Overview: Maximizing Behavior

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This group of readings applies and extends the analysis of rational consumer choice. It begins by abandoning the assumption that utility can be measured. Instead, a set of indifference curves represents a person's preferences, and that person strives to find the point on the highest indifference curve that his budget allows. The maximization and equimarginal principles are still there, but behind the scenes.

We then consider some implications of budget-line and indifference-curve analysis. The simple idea that more options are better than fewer options leads to the important concept of present value. We also discover the concept of consumers' surplus and see how this concept dissolves the paradox of value. Finally, we add the concept of producers' surplus, and see how fights over the division of surpluses can reduce the total.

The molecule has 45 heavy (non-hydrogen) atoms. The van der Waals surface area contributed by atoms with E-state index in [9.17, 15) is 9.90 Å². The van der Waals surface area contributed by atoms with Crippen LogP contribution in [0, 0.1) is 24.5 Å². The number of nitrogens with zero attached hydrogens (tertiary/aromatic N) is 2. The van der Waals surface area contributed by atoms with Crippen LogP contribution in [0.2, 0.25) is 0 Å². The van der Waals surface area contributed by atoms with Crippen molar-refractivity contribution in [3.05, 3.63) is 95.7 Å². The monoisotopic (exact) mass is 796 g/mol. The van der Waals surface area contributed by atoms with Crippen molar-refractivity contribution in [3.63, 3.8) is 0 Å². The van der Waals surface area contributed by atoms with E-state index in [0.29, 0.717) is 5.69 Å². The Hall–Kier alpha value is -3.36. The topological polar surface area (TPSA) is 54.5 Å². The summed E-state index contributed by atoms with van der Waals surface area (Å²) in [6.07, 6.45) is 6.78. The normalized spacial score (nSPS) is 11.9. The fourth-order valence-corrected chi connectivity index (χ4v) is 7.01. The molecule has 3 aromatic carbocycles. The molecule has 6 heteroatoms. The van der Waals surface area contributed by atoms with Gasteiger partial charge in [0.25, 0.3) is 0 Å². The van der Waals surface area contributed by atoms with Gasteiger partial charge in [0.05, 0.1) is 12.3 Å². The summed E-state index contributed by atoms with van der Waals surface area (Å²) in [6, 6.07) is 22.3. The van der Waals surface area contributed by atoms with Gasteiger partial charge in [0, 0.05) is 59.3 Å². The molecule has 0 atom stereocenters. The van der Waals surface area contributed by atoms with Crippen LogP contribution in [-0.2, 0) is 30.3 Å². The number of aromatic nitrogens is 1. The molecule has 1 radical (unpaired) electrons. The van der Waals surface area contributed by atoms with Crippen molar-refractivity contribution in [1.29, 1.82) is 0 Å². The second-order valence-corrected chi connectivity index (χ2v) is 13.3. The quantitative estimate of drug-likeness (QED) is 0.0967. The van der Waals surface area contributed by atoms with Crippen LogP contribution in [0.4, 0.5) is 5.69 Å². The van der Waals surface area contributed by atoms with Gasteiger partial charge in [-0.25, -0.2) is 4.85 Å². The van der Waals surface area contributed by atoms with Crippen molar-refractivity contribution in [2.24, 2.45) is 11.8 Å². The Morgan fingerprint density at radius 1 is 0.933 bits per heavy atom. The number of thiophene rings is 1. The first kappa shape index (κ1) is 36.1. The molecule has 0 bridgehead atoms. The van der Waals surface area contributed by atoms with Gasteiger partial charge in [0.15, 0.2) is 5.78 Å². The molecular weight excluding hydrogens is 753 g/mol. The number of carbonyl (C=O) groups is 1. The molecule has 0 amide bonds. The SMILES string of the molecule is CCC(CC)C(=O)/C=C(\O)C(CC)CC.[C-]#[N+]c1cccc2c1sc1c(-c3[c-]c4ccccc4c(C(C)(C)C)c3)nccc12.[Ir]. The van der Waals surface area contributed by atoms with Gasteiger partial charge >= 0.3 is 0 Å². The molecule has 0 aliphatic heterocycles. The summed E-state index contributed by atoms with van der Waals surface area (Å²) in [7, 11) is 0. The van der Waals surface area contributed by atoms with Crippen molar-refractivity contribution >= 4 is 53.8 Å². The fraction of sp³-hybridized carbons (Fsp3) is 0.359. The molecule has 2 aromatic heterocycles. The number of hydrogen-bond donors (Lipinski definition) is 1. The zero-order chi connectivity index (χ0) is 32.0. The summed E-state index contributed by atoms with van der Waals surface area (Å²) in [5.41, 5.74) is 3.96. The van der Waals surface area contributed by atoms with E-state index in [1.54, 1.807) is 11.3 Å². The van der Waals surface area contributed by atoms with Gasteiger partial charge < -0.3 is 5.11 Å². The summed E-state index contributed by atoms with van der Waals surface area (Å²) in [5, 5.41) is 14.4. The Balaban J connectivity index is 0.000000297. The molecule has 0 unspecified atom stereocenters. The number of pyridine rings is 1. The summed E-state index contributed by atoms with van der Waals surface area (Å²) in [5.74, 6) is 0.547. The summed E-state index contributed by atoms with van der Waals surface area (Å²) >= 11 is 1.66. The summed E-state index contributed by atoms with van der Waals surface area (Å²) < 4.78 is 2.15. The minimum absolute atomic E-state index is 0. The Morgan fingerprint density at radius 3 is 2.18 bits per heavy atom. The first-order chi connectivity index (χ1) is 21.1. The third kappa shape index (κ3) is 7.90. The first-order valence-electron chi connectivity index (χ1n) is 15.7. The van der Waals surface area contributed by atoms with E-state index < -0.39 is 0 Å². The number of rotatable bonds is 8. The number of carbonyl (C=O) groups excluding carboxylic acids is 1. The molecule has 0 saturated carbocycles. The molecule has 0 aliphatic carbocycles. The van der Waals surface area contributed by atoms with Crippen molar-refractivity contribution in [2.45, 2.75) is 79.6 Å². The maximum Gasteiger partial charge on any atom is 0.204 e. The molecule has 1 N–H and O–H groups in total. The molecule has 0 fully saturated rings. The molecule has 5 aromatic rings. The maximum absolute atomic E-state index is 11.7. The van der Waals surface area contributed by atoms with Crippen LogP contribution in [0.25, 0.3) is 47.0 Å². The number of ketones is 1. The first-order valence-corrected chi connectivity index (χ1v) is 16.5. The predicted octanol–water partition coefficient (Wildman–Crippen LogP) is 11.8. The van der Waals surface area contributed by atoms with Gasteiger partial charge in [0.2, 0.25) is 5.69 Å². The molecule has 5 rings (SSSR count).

After you complete this unit, you should be able to:

  • Interpret information on a graph showing a budget constraint and indifference curves.
  • Compute the present value of a future sum when given an interest rate.
  • Explain what in-kind transfers are and why economists argue that they are inferior to cash transfers.
  • Explain what happens to the price of bonds when the interest changes.
  • Define consumers' surplus and explain how it is measured on a demand curve.
  • Define producers' surplus and explain how it is measured on a supply curve.
  • Explain the paradox of value.
CopyrightRobert Schenk